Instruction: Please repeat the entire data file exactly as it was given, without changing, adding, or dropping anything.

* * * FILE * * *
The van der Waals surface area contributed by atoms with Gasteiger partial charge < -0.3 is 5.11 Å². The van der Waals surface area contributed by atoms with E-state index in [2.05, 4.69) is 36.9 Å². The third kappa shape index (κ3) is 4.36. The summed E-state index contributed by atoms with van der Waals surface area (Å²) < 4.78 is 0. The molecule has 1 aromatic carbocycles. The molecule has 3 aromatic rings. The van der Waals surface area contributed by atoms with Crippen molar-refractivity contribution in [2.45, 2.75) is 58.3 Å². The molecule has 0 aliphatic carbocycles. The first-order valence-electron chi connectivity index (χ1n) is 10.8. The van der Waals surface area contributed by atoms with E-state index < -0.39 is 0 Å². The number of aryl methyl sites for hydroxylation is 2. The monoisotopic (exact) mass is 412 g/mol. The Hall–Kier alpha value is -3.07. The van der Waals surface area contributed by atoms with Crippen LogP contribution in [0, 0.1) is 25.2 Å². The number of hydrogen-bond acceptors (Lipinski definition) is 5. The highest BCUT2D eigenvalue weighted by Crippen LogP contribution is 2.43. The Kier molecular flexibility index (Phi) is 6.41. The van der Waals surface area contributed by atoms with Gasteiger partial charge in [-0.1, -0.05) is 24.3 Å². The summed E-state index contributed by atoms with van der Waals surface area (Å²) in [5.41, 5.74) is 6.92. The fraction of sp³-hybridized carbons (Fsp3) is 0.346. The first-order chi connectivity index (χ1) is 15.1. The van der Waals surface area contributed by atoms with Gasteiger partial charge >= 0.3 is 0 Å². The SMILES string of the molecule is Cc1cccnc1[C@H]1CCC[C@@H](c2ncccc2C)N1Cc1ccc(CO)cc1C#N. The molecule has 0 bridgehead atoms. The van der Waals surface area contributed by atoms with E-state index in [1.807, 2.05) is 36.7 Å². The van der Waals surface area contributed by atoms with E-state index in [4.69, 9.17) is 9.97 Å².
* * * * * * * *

The van der Waals surface area contributed by atoms with Gasteiger partial charge < -0.3 is 5.11 Å². The van der Waals surface area contributed by atoms with E-state index in [2.05, 4.69) is 36.9 Å². The third kappa shape index (κ3) is 4.36. The summed E-state index contributed by atoms with van der Waals surface area (Å²) < 4.78 is 0. The molecule has 1 aromatic carbocycles. The molecule has 3 aromatic rings. The van der Waals surface area contributed by atoms with Crippen molar-refractivity contribution in [2.45, 2.75) is 58.3 Å². The molecule has 0 aliphatic carbocycles. The first-order valence-electron chi connectivity index (χ1n) is 10.8. The van der Waals surface area contributed by atoms with E-state index < -0.39 is 0 Å². The number of aryl methyl sites for hydroxylation is 2. The monoisotopic (exact) mass is 412 g/mol. The Hall–Kier alpha value is -3.07. The van der Waals surface area contributed by atoms with Crippen LogP contribution in [0, 0.1) is 25.2 Å². The number of hydrogen-bond acceptors (Lipinski definition) is 5. The highest BCUT2D eigenvalue weighted by Crippen LogP contribution is 2.43. The Kier molecular flexibility index (Phi) is 6.41. The van der Waals surface area contributed by atoms with Gasteiger partial charge in [-0.1, -0.05) is 24.3 Å². The summed E-state index contributed by atoms with van der Waals surface area (Å²) in [5.41, 5.74) is 6.92. The fraction of sp³-hybridized carbons (Fsp3) is 0.346. The first-order chi connectivity index (χ1) is 15.1. The van der Waals surface area contributed by atoms with Gasteiger partial charge >= 0.3 is 0 Å². The SMILES string of the molecule is Cc1cccnc1[C@H]1CCC[C@@H](c2ncccc2C)N1Cc1ccc(CO)cc1C#N. The molecule has 0 bridgehead atoms. The van der Waals surface area contributed by atoms with E-state index in [1.807, 2.05) is 36.7 Å². The van der Waals surface area contributed by atoms with E-state index in [4.69, 9.17) is 9.97 Å².